IWD2018 Unsung Heroines | Jo Warnock

To mark International Women’s Day, LEAD is running a special feature showcasing women who go above and beyond the call of duty – those who deserve a little recognition and thanks. We were delighted to be inundated with nominations and after much inspiring reading present your LEAD Unsung Heroines.

Jo Warnock, Headteacher
St John’s CE Primary School, Canterbury

The American writer, William Ward once said that a good teacher explains but a great teacher inspires. Indeed, ‘inspirational’ was the word used to describe the leadership qualities of Jo Warnock, headteacher of St John’s CE Primary School in Canterbury.

UK schools today face the perfect storm of pressures, ranging from budget cuts and teacher recruitment issues through to changing government priorities and demanding assessment criteria – and Jo’s school has had its fair share of these.

When she first took on the headship, Jo inherited a number of challenges – not least that this was a new school being created through an amalgamation of several schools, something the parents had resisted. The school is located in a deprived community, with many students having limited English language skills, and who frequently either arrive or leave in the middle of a school year. Ofsted results were initially poor, but Jo has battled on, determined to overcome these issues and to deliver education that works for everyone.  

Her hard work is paying off. As the most recent Ofsted report highlighted: “The headteacher, despite significant staffing difficulties, has focused well on the quality of teaching and pupils’ achievement, which have improved since the last inspection”.

Meanwhile, Jo is described by others as having “transformed the school to a vibrant, forward-thinking, creative place where the children always come first and the staff are supported and cared for.”

“Jo is an inspirational leader, dedicated to the community that the school serves and most importantly believes in the school; its children and teachers,” said Catherine Carden of Christchurch University who nominated her. As a result, “the school has high expectations and aspirations, and a headteacher that many, more experienced teachers, could learn from.”

Here’s what Jo had to say…

“I lead a primary school of 50 staff and 320 pupils and their families. My main aims are to improve the outcomes for all pupils, including their academic, social and emotional needs.

No two days are ever the same, but they all involve a combination of meetings, both during and after school hours, with staff, parents, governors and local authority representatives. I am responsible for school policies and the school improvement plan, as well as staff development.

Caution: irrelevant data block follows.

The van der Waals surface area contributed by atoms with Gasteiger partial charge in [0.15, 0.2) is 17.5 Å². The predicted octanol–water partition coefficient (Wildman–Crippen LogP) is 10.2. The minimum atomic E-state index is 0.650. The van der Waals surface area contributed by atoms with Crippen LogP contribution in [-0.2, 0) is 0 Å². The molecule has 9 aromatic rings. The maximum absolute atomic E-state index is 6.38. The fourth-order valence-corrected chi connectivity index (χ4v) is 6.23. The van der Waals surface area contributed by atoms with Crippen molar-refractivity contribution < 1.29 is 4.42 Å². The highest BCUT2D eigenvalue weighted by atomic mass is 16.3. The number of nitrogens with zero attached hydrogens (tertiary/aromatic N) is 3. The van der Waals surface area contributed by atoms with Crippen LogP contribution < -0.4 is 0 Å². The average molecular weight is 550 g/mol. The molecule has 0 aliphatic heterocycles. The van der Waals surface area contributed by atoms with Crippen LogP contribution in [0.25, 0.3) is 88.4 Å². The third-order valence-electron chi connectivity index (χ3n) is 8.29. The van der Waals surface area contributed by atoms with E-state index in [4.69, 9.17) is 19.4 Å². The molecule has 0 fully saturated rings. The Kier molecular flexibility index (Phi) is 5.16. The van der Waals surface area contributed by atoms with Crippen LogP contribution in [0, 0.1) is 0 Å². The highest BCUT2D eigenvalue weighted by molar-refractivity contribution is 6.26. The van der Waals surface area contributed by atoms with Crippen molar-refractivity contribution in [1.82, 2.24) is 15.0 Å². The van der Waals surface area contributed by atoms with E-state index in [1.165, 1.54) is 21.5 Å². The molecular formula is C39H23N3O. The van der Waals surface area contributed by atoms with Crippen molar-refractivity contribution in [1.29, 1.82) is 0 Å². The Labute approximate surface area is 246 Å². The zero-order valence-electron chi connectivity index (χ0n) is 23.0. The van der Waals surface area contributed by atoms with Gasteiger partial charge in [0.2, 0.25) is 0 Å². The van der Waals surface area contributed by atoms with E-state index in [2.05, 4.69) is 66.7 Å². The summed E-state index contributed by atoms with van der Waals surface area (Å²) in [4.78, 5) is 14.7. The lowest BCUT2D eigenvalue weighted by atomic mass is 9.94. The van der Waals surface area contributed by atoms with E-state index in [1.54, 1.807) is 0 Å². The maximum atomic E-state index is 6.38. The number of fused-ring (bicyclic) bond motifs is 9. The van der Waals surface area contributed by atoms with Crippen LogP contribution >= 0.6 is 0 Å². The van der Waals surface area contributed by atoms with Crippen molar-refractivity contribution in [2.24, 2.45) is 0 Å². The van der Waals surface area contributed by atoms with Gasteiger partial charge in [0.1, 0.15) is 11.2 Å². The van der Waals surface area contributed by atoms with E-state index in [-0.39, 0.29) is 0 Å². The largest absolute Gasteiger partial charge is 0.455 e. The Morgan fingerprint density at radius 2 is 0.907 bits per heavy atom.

And make sure you get a work-life balance – I had to learn that leadership was not about more hours! I am better leader when I have a break at weekends and holidays

I will always make sure that if children want to share their work with me that this is celebrated – even if I’m in a meeting. This might mean giving them a headteacher sticker and making a big fuss of them!  These interruptions often serve as a gentle reminder of what we are here for…our children.

Children are our future and I want to give them the best education and experiences possible in the early years and through primary.  I want them to go into the world strong enough to stand firm in what they believe and have the academic skills to make their dreams come true.

All my decisions are focused on what is best for the children.

Not everyone will always like my decisions, but they are based on a set of core values that never change. I aim to ensure that everyone – children, parents and staff – have the full story to understand my decisions, and when this is not possible, there is trust already established to know that the decision has been made in their best interest.

For me to lead well and to make good decisions I have to know the staff, the children and the parents, so building relationships is important. This takes time though, and means I have a constant battle to find the balance between operational and strategic leadership.

My career first started out in nursery nursing. Whilst training, a tutor told me I would struggle to go through university – although I received distinctions for practical placements, the theory was a struggle for me. I ended up working as a full-time nanny for a few years before deciding that I wanted to teach (and to prove the tutor wrong!).

I studied teaching at Christ Church University College, which was when I was diagnosed with dyslexia. I then spent 10 years in the classroom before achieving my National Professional Qualification for Headship (NPQH) and started my first headship at the age of 34.

I believe that to make a difference, you need a good team around you and a clear shared vision.  

Having a good support network of friends and family who believe in you makes a huge difference. Know yourself – your strengths and be open about your weaknesses (everyone has them!). Make sure you have a ‘coach’ – you need to talk things out.  I make the best decisions when I can just talk things through with someone that asks the right questions but doesn’t give me the answers! I think I am resilient and like a challenge! 

Good leaders take time to make decisions – obviously some things need a quick response but, if you can come back to it another day, do. Just driving home or going for a walk can change your thinking.

And make sure you get a work-life balance – I had to learn that leadership was not about more hours! I am better leader when I have a break at weekends and holidays.”